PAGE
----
Australia cuts lending rate as mining boom slows

October 3, 2012

In response to falling prices in some commodities, the Reserve Bank of Australia (RBA) surprised economists in early October by cutting its benchmark lending rate by 25 basis points to 3.25 percent, a level last seen in late 2009 while the global financial crisis was still playing out. The move was seen as yet more evidence that the mining investment boom could be coming to an end.

Australia’s mining industry has already suffered a number of set backs because of lower commodity prices and softening demand from China. BHP Billiton’s Olympic Dam project is the largest of seven major projects or expansions that have put on hold in recent months, Rio Tinto and Fortescue Metals have also announced stoppages. On Oct. 3, Boart Longyear, the world’s largest provider of drilling services for mineral exploration, forced out chief executive Craig Kipp, as the company battles a slowdown in mining investment that has contributed to a share-price plunge.

“Looking ahead, the peak in resource investment is likely to occur next year, and may be at a lower level than earlier expected,” RBA Governor Glenn Stevens said in a statement accompanying the bank’s decision to lower lending rates. “As this peak approaches, it will be important that the forecast strengthening in some other components of demand starts to occur.”

Nine out of 12 economists surveyed by The Wall Street Journal after the RBA’s decision said they expect one more rate cut later this year.
Joshua Williamson, an economist at Citigroup, told Dow Jones Newswire that the cut was intended mainly to boost the construction industry and help retailers in the run-up to Christmas. He said he didn’t think the RBA was acting in any sort of a panic.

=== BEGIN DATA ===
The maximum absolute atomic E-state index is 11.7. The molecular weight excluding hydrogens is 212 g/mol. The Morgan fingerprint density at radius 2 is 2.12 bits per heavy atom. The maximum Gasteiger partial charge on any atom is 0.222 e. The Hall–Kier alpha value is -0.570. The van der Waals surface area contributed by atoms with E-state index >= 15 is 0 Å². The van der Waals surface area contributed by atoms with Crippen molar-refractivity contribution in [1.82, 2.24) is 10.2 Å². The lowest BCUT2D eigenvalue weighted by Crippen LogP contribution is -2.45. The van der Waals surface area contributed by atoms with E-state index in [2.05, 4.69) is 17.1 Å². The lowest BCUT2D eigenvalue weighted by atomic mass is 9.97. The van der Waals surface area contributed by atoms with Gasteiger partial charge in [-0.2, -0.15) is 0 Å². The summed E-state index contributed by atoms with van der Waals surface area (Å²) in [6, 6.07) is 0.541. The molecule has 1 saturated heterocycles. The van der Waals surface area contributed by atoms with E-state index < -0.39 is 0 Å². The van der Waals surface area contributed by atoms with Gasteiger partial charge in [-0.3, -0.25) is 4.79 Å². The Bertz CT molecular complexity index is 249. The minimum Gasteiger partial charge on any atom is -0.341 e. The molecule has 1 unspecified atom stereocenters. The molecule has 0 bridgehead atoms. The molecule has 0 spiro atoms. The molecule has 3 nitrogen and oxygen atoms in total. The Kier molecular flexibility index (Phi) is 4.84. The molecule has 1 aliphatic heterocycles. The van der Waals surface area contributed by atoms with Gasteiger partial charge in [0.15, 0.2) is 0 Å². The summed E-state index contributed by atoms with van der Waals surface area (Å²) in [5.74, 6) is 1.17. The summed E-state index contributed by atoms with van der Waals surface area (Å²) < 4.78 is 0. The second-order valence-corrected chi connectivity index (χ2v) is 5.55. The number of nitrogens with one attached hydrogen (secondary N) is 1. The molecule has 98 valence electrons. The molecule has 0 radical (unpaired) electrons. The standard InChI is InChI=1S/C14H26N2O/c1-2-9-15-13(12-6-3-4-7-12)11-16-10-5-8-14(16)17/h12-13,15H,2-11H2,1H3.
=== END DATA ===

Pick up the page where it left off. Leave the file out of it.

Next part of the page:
The RBA joins central banks in other parts of the developed world, including the U.S. and Europe, in acting to support its economy with added stimulus. The bank already has cut interest rates by 1.50 percentage points since November 2011 as its anxiety over the state of the domestic and global economy has deepened.

Of particular concern has been weakening growth in China, Australia's biggest trading partner.

The soaring Australian dollar also was central to the RBA’s decision to cut. While prices for key raw material exports such as coal and iron ore have slumped in recent months, the currency has remained elevated--making life tougher for manufacturers and other exporters whose products have become globally less competitive.

The RBA separately said its index of commodity prices had fallen by 18.5 percent in Australian dollar terms in the year to September. The government’s chief commodities forecaster last month cut its forecast for revenue from energy and minerals exports in the current fiscal year by 20 billion Australian dollars.

The price of iron ore, which accounts for about 20 percent of Australia's exports, is 30 percent below its 2012 peak in April, and down about 46 percent from its record high in February 2011. Coal, which accounts for around 10 percent of exports, is languishing around 3-year lows.



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